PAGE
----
No home is perfect, but don’t let your excitement or desire for a home spur you to make rash decisions or overlook serious red flags. You can quickly fix minor repairs and unfortunate paint colors. But, more severe issues could make you end up regretting your purchase. It all depends on your budget and how much time you are willing to dedicate to fixing up a home. This article will advise you on what flaws you shouldn’t ignore and help you decide when to pull the plug or make an offer when buying a home in Northern Colorado.
Neighborhood in Flux
You want to buy into a neighborhood that will retain its value. How do you know what to look for? Here are some tips:
1)Avoid neighborhoods with many “for sale” signs. Rentals and foreclosures could indicate it’s not a stable neighborhood, and owners want to get out while they can. Foreclosures and rentals also mean you’ll see more poorly maintained and unkempt property, which drags down values.
2) If the neighborhood looks like it’s in transition, ensure it’s up-and-coming and not declining. Sometimes it’s hard to tell just by looking, so your real estate agent can review current sales activity to give you a complete picture.
3) Sometimes you can get a good deal in a growing neighborhood, even if it looks a little desolate now. This could be an excellent opportunity to get in before it takes off. Make sure that any proposed plans are funded and approved by the necessary government agencies, not just a developer’s pipe dream.
Thoroughly review the home inspection before closing on a house. Ensure you have access to the appropriate documentation and a complete breakdown of the findings. If the home has any issues that need fixing, it’s up to you to decide if it’s worth the extra cost and effort. Move forward with caution if the home has any of these issues:
Lack of general maintenance shouldn’t be ignored. It’s a warning sign that this home hasn’t been adequately taken care of for many years. Major issues, such as water damage, could be lurking.
Questionable fixer-uppers. Some issues are typical of the age and location of your home and not the sign of poor construction. In certain neighborhoods, you may not mind a typical fixer-upper with “good bones.” However, steer clear of homes with too many issues for their age. In particular, avoid buying a house with structural defects or unfinished carpentry.
Do-it-yourself additions. DIY additions can be expensive to replace and hurt the value of your home when you try to resell. If the addition looks awkward and cheap, it probably is. For any recent renovations, make sure the seller has proper permits and approvals for the project.
Moisture in the basement. Moisture in the basement means two things— the home’s grading has some seepage issues, and you’ve got the potential for mold. Usually, the basement will smell musty if this is the case. Mold is a serious issue and can cause health problems if pervasive.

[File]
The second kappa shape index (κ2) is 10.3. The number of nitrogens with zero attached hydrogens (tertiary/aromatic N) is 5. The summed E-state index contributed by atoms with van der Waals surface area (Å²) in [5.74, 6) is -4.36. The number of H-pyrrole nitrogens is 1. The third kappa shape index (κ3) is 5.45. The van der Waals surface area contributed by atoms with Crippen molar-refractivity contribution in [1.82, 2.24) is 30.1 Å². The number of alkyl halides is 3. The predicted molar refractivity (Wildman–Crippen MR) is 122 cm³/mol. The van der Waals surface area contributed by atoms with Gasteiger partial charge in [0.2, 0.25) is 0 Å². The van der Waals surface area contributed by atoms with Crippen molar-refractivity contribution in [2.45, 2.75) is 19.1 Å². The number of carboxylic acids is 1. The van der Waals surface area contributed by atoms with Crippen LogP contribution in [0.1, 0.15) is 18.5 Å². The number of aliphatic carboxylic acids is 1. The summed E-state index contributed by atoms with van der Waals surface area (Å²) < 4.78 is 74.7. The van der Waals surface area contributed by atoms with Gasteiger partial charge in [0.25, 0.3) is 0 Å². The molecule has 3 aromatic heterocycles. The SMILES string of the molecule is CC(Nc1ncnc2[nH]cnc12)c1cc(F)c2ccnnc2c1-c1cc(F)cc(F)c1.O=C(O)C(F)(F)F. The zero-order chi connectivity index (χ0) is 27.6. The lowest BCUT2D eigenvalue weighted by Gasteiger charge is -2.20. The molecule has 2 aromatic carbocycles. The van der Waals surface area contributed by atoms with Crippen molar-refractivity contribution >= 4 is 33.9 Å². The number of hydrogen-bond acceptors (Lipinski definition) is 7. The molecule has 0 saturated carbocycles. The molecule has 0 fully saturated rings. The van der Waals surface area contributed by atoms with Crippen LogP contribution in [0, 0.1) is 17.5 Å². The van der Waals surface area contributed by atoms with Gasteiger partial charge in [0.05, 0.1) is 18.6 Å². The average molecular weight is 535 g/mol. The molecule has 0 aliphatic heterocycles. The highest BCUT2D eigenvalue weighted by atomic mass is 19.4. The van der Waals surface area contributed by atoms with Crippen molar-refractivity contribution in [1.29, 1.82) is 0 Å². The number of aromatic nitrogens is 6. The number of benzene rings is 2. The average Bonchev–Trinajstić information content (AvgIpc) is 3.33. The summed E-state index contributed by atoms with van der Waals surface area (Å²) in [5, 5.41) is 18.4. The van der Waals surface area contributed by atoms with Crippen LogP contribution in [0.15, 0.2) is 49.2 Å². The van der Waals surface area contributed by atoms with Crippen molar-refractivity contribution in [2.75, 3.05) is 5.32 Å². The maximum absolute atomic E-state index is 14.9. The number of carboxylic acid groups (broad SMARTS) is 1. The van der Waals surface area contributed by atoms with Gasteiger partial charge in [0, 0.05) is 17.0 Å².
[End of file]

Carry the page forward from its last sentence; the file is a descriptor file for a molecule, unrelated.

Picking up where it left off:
Watermarks on the ceiling or walls often signal a leaking roof, gutters rusting, or faulty plumbing — all leading to wood rot and other possible destruction.
Cracks in the wall and sloping floors point to possible structural and foundation issues. Depending on your home’s age, these repairs are costly!
Faulty and outdated wiring. Faulty wiring is expensive to fix and a serious fire hazard. Inspectors should check for overloaded circuits and proper grounding. If you are looking to do a lot of renovations to an older home, make sure it has enough electrical amperage coming into the house.
Hidden Problems When Buying a Home in Northern Colorado
Sometimes you’ll walk into a room and feel like something is wrong. When touring a home, it’s ok to be a bit of a detective and examine the home carefully. Look out for freshly painted walls that seem out of place (it could be covering up mildew, mold, or water damage). Similarly, overwhelming air fresheners or scented candles could be masking odors from pets, smoke, or musty mold. Oddly placed rugs may be hiding floor damage. Listen to your gut, and don’t be afraid to ask questions.
New Construction—The Pros and Cons
There are pros and cons to buying a brand new house. The pros are obvious—you’ll be the first to live there, and everything is brand new. That being said, new doesn’t always mean better. There could be more problems than a “used” home. If no one has ever lived there, even a home inspector can’t find issues. It may take ten showers to figure out there is a crack in the pipe! Personally, I tend to think it’s best to be the second property owner after the previous owners have lived there for a few years and worked out all the kinks.
At the end of the day, it’s up to you to decide what flaws you are willing to overlook in a home. There is no right answer here but go into buying a home in Northern Colorado with your eyes wide open. If you have the time and budget to make repairs, a charming fixer-upper might be an excellent project. If you’re having trouble estimating costs and weighing your options, let me help you! I’m happy to lend my expertise to all aspects of the home buying process.
Next week our series will cover 4 Little Known House Hunting Tips. I’ll tell you my little-known house hunting tips to give you an added edge.
I'm Lauren Haug! I'm a teacher-turned-real estate agent, and I teach people how to build wealth through real estate in Northern Colorado.
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Loveland, CO 80537
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